2. 3. Virus Credit: L. Stammard, 1995 <ul><li>ss RNA, enveloped </li></ul><ul><li>Viral family: Orthomyxoviridae </li></ul><ul><li>Size: </li></ul><ul><li>80-200nm or .08 – 0.12 μm (micron) in diameter </li></ul><ul><li>Three types </li></ul><ul><ul><li>A, B, C </li></ul></ul><ul><li>Surface antigens </li></ul><ul><ul><li>H (haemaglutinin) </li></ul></ul><ul><ul><li>N (neuraminidase) </li></ul></ul>
    3. 5. <ul><li>Epidemic – a located cluster of cases </li></ul><ul><li>Pandemic – worldwide epidemic </li></ul><ul><li>Antigenic drift </li></ul><ul><ul><li>Changes in proteins by genetic point mutation & selection </li></ul></ul><ul><ul><li>Ongoing and basis for change in vaccine each year </li></ul></ul><ul><li>Antigenic shift </li></ul><ul><ul><li>Changes in proteins through genetic reassortment </li></ul></ul><ul><ul><li>Produces viruses not covered by annual vaccine </li></ul></ul>Definitions Aaa a Aaa a
    4. 6. Survival of Influenza Virus Surfaces and Affect of Humidity & Temperature* <ul><li>Hard non-porous surfaces 24-48 hours </li></ul><ul><ul><li>Plastic, stainless steel </li></ul></ul><ul><ul><ul><li>Recoverable for > 24 hours </li></ul></ul></ul><ul><ul><ul><li>Transferable to hands up to 24 hours </li></ul></ul></ul><ul><li>Cloth, paper & tissue </li></ul><ul><ul><li>Recoverable for 8-12 hours </li></ul></ul><ul><ul><li>Transferable to hands 15 minutes </li></ul></ul><ul><li>Viable on hands <5 minutes only at high viral titers </li></ul><ul><li>* Humidity 35-40%, Temperature 28 C (82 F) </li></ul><ul><li>Affects of humidity on infectivity influenza, Loosli et al, 1943 </li></ul>Source: Bean B, et al. JID 1982;146:47-51 Aaa aa Aaa aa
    5. 7. <ul><li>Seasonal Influenza </li></ul><ul><ul><li>Globally: 250,000 to 500,000 deaths per year </li></ul></ul><ul><ul><li>US (per year) </li></ul></ul><ul><ul><ul><li>~35,000 deaths </li></ul></ul></ul><ul><ul><ul><li>>200,000 Hospitalizations </li></ul></ul></ul><ul><ul><ul><li>$37.5 billion economic cost (influenza & pneumonia) </li></ul></ul></ul><ul><li>Pandemic Influenza </li></ul><ul><ul><li>An ever present threat </li></ul></ul>Influenza The Normal Burden of Disease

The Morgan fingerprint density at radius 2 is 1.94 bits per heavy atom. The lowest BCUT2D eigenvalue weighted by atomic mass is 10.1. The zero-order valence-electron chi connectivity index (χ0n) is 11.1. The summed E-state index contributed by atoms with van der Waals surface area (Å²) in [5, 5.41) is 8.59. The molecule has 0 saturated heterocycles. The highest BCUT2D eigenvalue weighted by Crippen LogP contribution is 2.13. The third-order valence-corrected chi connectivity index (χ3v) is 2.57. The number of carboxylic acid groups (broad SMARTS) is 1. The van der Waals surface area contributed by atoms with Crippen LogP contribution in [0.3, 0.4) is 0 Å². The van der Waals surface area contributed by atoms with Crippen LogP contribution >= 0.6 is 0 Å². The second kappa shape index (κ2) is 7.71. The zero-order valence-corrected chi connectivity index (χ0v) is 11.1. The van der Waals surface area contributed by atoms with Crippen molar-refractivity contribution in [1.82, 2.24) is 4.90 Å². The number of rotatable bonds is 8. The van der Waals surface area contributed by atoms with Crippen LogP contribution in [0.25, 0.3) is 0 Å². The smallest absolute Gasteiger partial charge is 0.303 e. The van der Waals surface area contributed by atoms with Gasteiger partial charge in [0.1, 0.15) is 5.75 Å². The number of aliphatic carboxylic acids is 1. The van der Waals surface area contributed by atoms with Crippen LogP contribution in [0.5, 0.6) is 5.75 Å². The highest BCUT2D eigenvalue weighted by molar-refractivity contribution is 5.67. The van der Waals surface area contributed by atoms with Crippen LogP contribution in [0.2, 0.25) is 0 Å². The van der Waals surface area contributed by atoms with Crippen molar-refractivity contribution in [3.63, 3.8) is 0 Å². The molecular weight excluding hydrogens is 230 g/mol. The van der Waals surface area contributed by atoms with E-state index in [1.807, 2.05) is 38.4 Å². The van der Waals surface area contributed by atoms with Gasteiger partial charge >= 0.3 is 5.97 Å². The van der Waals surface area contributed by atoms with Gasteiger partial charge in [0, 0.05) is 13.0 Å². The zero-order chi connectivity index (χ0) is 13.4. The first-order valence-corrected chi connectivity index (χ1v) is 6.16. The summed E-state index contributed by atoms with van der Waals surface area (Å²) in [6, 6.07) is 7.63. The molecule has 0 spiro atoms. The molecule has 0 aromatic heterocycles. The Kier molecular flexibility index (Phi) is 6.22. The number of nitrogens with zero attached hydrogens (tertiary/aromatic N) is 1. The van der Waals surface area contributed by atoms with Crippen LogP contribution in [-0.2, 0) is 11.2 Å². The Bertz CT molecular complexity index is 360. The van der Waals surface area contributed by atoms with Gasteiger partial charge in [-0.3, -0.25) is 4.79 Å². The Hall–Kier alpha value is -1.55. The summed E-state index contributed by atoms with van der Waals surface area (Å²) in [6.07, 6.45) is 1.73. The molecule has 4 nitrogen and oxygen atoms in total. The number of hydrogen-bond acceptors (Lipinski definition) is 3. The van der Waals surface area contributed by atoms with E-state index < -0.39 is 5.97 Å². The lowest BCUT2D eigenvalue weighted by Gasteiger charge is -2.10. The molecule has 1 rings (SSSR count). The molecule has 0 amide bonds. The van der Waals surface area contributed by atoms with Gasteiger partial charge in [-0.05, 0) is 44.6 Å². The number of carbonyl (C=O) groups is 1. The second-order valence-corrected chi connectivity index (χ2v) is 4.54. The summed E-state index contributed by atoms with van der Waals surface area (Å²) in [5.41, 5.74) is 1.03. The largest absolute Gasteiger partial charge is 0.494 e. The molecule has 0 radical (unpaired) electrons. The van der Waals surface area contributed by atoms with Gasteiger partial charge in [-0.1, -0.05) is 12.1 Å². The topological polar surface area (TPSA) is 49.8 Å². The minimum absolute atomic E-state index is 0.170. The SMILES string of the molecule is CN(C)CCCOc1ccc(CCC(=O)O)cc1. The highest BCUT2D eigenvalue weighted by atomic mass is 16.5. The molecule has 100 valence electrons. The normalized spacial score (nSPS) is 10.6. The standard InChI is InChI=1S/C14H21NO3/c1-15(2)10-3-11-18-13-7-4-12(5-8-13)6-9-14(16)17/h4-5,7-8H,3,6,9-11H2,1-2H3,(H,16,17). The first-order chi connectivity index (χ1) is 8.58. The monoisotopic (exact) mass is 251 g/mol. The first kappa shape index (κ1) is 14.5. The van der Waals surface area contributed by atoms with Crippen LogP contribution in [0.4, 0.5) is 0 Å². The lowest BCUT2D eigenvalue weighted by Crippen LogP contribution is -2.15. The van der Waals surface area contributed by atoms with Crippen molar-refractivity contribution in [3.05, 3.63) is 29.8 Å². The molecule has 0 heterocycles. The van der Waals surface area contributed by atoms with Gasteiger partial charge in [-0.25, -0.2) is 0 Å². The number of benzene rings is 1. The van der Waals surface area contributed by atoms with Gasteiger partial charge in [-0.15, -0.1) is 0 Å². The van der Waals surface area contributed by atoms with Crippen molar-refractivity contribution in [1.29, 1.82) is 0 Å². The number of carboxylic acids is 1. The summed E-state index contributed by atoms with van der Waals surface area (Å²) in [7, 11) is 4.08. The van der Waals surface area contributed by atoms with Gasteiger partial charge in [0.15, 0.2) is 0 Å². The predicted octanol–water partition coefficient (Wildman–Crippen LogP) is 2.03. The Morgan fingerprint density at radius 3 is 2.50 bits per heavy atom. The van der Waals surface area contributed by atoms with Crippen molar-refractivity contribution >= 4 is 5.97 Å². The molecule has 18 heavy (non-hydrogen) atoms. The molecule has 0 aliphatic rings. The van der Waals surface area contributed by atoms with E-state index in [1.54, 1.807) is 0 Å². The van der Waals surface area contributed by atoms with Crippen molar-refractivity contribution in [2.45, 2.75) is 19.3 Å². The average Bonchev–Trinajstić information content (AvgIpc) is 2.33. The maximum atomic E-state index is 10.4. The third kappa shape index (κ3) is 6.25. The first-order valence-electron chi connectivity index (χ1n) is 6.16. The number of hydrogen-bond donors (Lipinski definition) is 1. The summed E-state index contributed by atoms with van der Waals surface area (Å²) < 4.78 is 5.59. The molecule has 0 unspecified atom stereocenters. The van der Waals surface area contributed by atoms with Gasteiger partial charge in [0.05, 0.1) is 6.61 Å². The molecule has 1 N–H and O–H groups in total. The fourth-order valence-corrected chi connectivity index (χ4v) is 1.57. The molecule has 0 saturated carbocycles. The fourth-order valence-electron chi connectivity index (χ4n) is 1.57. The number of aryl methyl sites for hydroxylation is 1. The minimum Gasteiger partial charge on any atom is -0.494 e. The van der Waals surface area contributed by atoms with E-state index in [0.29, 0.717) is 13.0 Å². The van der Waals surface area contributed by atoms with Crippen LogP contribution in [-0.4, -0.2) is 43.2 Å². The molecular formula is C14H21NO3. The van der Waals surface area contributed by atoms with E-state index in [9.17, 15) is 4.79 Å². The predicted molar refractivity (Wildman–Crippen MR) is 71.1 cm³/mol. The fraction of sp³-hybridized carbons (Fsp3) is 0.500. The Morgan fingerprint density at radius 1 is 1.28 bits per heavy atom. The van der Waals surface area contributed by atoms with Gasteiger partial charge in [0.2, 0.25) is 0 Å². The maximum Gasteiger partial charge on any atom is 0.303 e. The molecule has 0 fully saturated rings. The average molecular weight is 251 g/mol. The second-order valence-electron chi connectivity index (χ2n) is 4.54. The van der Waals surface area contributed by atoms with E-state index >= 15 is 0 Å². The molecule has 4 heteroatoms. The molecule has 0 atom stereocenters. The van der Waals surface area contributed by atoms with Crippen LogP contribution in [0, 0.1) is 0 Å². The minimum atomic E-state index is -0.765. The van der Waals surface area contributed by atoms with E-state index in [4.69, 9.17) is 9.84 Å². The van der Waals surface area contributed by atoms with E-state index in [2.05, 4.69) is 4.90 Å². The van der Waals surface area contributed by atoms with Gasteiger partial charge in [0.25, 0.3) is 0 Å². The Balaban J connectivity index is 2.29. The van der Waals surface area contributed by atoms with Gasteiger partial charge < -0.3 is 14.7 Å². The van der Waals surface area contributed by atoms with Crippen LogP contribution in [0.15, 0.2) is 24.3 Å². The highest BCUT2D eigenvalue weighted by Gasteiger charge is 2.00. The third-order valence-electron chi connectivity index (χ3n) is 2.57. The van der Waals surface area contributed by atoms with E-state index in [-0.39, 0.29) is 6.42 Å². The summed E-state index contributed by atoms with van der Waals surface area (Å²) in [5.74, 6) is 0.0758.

6. 8. Swine Influenza A(H1N1) Introduction <ul><li>Outbreaks of influenza among pigs </li></ul><ul><li>Do not normally infect humans </li></ul><ul><li>Human cases of swine flu in people around pigs </li></ul><ul><li>Human-to-human spread documented </li></ul>
    7. 9. Swine Influenza A(H1N1) History in US <ul><li>New Jersey, USA 1976 – </li></ul><ul><li>> 200 cases with serious illness & one death </li></ul><ul><ul><li>>40 million vaccinated </li></ul></ul><ul><ul><li>Program stopped after 500 cases of Guillain-Barre syndrome </li></ul></ul><ul><ul><ul><li>30 people died as a direct result of the vaccination </li></ul></ul></ul><ul><li>1988- 1 female died </li></ul><ul><li>Dec 2005 – Feb 2009- 12 human cases </li></ul>
    8. 10. 2009 Swine Influenza A(H1N1) T ransmission Through Species Reassortment in Pigs <ul><li>NOT REPORTED IN PIGS </li></ul><ul><li>Contains gene segments from </li></ul><ul><li>4 different influenza types: </li></ul><ul><ul><li>North American swine </li></ul></ul><ul><ul><li>North American avian </li></ul></ul><ul><ul><li>North American human and </li></ul></ul><ul><ul><li>Eurasian swine </li></ul></ul>Avian Virus Human Virus Swine Virus Avian/Human Reassorted Virus
    9. 11. Swine Influenza A(H1N1) US Response <ul><li>Congress asked for an additional $1.5 billion </li></ul><ul><li>April 27, 2009- </li></ul><ul><ul><li>CDC travel advisory against all non-essential travel to Mexico </li></ul></ul>Source: CDC
    10. 12. Swine Influenza A(H1N1) Global Response <ul><li>The WHO raises the alert level to Phase 6 </li></ul><ul><ul><li>WHO’s alert system was revised after Avian influenza began to spread in 2004 – Alert Level raised to Phase 3 </li></ul></ul><ul><ul><li>April 27, 2009: Alert Level raised to Phase 4 </li></ul></ul><ul><ul><li>April 29, 2009: Alert Level raised to Phase 5 </li></ul></ul><ul><ul><li>June 11, 2008: Alert Level raised to Phase 6 (Pandemic Phase) </li></ul></ul>Source: WHO
    11. 13. Pandemic Phases Phase 1-3 Preparedness Phase 5-6 Pandemic
    12. 14. Swine Influenza A(H1N1) May 25, 2009 Status Update <ul><li>GLOBALLY: March 1-May 25 </li></ul><ul><ul><li>27,737 Laboratory confirmed cases, from 74 countries </li></ul></ul><ul><ul><li>144 Deaths among laboratory confirmed cases from 7 countries </li></ul></ul><ul><ul><ul><li>Mexico: 108 deaths </li></ul></ul></ul><ul><ul><ul><li>US: 27 deaths </li></ul></ul></ul><ul><ul><ul><li>Canada: 04 death </li></ul></ul></ul><ul><ul><ul><li>Chile: 02 deaths </li></ul></ul></ul><ul><ul><ul><li>Costa Rica: 01 death </li></ul></ul></ul><ul><ul><ul><li>Columbia: 01 death </li></ul></ul></ul><ul><ul><ul><li>Dominican R: 01 death </li></ul></ul></ul>Source: Secretaria de Salud, Mexico, CDC, Public Health Agency of Canada, European CDC, WHO